Catholic Transcript Magazine of the Roman Catholic Archdiocese of Hartford Connecticut

Sunday, February 25, 2018

MarchArchbishophomeschoolers webArchbishop Leonard P. Blair poses with home-schooled students and their parents after celebrating Mass Jan. 22 at the Washington Plaza Hotel. (Photo submitted)

Despite the impending blizzard, buses departed from cities and towns throughout the Archdiocese of Hartford for this year’s March for Life in Washington, D.C., on Jan. 22. All returned without encountering weather problems.

Dozens of buses filled with March for Life participants, most from points west, were stranded on the Pennsylvania Turnpike during the snowstorm.

“The snow didn’t deter us,” said Francie Clark of St. Martha Parish in Enfield. “We were all there braving the weather, no matter what. The kids were all bundled up, and there were kids in strollers. Constitution Avenue was still filled with people.”

The schools and government offices in the nation’s capital closed at noon that day because of the snowstorm. The first snowflake didn’t fall until after the last speaker spoke at the hour-long rally, which began at noon, Mrs. Clark said.

Mrs. Clark had joined 36 others on a single bus that departed from All Saints Church in Somersville with a stop at St. Mary Church in Windsor Locks. Her bus left Connecticut late Thursday night, with many riders sleeping on the bus, subsisting on granola bars and water, and arriving early on Friday morning to participate in a number of pro-life events being held that day.

The Somersville-Windsor Locks contingent arrived in Washington at 4:30 a.m. to tour the Basilica of the National Shrine of the Immaculate Conception. Once there, they participated in adoration in the crypt as well as the closing Mass in the main church. The group also said a prayer of thanksgiving outside a closed Planned Parenthood clinic, visited legislators’ offices, and then joined thousands of others for the rally and march up Constitution Avenue to the U.S. Supreme Court.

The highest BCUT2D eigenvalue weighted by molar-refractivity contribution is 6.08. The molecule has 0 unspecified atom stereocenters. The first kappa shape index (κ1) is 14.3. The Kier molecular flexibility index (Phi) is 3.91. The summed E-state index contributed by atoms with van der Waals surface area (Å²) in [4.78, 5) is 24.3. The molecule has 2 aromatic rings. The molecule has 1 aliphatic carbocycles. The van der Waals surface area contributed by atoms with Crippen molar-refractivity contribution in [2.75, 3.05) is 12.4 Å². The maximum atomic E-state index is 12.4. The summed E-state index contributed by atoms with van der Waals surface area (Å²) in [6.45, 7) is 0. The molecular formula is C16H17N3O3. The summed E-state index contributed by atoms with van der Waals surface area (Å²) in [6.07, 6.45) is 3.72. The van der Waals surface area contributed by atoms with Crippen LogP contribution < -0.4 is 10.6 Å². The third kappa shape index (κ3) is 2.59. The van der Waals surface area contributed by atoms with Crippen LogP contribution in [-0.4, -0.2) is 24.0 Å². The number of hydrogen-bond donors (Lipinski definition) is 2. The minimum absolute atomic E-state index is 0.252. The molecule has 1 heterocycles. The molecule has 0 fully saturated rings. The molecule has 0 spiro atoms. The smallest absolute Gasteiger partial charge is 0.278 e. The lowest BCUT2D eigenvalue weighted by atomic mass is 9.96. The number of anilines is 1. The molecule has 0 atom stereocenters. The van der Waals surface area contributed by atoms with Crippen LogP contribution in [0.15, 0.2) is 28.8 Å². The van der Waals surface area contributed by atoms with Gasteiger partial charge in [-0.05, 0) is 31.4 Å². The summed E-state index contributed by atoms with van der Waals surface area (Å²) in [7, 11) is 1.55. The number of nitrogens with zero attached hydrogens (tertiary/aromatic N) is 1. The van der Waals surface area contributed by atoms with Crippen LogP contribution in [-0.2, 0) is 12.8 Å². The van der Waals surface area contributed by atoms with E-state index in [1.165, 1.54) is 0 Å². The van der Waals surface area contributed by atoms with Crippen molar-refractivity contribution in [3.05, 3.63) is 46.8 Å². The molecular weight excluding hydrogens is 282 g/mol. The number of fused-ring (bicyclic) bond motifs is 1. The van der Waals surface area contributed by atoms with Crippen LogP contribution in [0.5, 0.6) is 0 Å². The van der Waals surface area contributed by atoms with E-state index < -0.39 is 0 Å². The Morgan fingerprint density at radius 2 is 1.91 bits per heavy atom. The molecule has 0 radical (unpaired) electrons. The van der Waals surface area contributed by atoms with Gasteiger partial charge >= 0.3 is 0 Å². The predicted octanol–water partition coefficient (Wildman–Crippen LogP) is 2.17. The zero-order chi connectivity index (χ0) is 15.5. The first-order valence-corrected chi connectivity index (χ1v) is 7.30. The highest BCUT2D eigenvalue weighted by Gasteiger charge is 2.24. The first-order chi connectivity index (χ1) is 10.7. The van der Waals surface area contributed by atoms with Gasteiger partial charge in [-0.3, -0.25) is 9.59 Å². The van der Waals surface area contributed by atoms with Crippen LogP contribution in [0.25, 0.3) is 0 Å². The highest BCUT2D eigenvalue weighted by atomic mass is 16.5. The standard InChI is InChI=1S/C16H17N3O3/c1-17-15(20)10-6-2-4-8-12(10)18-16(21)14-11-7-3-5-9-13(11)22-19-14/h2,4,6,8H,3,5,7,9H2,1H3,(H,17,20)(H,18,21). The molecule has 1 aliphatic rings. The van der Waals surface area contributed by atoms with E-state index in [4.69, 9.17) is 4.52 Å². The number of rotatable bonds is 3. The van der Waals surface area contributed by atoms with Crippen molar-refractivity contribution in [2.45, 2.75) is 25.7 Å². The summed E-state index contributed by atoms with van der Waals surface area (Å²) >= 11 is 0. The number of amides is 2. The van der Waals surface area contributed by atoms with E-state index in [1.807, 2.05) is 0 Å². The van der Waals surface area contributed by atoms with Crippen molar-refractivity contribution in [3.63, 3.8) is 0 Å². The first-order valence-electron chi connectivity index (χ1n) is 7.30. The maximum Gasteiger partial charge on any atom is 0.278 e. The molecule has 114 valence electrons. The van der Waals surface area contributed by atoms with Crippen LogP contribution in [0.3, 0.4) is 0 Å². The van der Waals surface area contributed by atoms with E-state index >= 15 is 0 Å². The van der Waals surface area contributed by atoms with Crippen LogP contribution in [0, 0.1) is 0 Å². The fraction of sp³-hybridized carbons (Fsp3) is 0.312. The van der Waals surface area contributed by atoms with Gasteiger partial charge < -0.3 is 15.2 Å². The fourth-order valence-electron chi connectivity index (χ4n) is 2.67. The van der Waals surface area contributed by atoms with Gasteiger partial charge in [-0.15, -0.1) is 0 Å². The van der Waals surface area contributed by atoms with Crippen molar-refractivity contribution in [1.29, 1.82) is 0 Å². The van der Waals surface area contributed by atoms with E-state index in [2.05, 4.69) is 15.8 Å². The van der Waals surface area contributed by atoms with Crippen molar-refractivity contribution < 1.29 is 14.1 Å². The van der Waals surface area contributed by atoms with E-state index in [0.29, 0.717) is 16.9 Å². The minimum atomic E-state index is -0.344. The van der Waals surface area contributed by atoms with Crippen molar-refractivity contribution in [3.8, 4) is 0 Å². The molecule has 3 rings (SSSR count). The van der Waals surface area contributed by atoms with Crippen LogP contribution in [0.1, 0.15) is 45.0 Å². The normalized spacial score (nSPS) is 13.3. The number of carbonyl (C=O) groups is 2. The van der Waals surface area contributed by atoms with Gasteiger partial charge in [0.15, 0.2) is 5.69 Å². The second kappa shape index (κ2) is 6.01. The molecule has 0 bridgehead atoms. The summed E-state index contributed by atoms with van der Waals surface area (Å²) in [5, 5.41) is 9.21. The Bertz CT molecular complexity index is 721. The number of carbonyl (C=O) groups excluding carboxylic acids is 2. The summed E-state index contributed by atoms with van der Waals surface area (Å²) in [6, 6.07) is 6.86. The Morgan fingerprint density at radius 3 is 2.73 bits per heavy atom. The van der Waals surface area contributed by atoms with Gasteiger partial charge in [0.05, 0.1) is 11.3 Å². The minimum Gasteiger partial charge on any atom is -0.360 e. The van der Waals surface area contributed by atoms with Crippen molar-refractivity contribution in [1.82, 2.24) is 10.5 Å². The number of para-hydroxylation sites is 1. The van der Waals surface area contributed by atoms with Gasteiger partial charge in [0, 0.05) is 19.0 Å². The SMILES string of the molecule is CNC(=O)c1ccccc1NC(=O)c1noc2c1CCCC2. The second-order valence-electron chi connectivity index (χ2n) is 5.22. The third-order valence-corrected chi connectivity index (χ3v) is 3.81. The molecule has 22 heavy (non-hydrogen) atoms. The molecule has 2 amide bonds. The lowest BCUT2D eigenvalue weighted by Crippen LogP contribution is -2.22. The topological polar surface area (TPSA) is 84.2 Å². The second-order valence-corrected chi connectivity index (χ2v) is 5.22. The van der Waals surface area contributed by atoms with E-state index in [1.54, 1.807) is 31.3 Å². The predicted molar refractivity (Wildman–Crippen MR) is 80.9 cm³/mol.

For Mrs. Clark, the highlight of the rally was the entertainment that preceded it, which included performance poet Shawn Welcome.

The 13 pro-life speakers were also uplifting, she said. “All of the speakers were short but very on the mark,” Mrs. Clark reported, and many detailed what they accomplished for the cause. “It’s good to know that your prayers are bearing fruit.”

Mrs. Clark was equally encouraged by the young people who joined her group on the trip this year. “We had a number of new people in their 20s, who decided to pray the rosary on their way back. They also prayed the Memorare to ask Our Lady to help when the bus had trouble with the wipers.

Charles Mihaliak of Avon, who is a parishioner of the Cathedral of St. Joseph, boarded a bus in Waterbury with his three children. He joined a total of 55 home-schooled children and their pa-ents drawn from throughout the state and Massachusetts on an overnight ride Thursday night to arrive in Washington early Friday morning.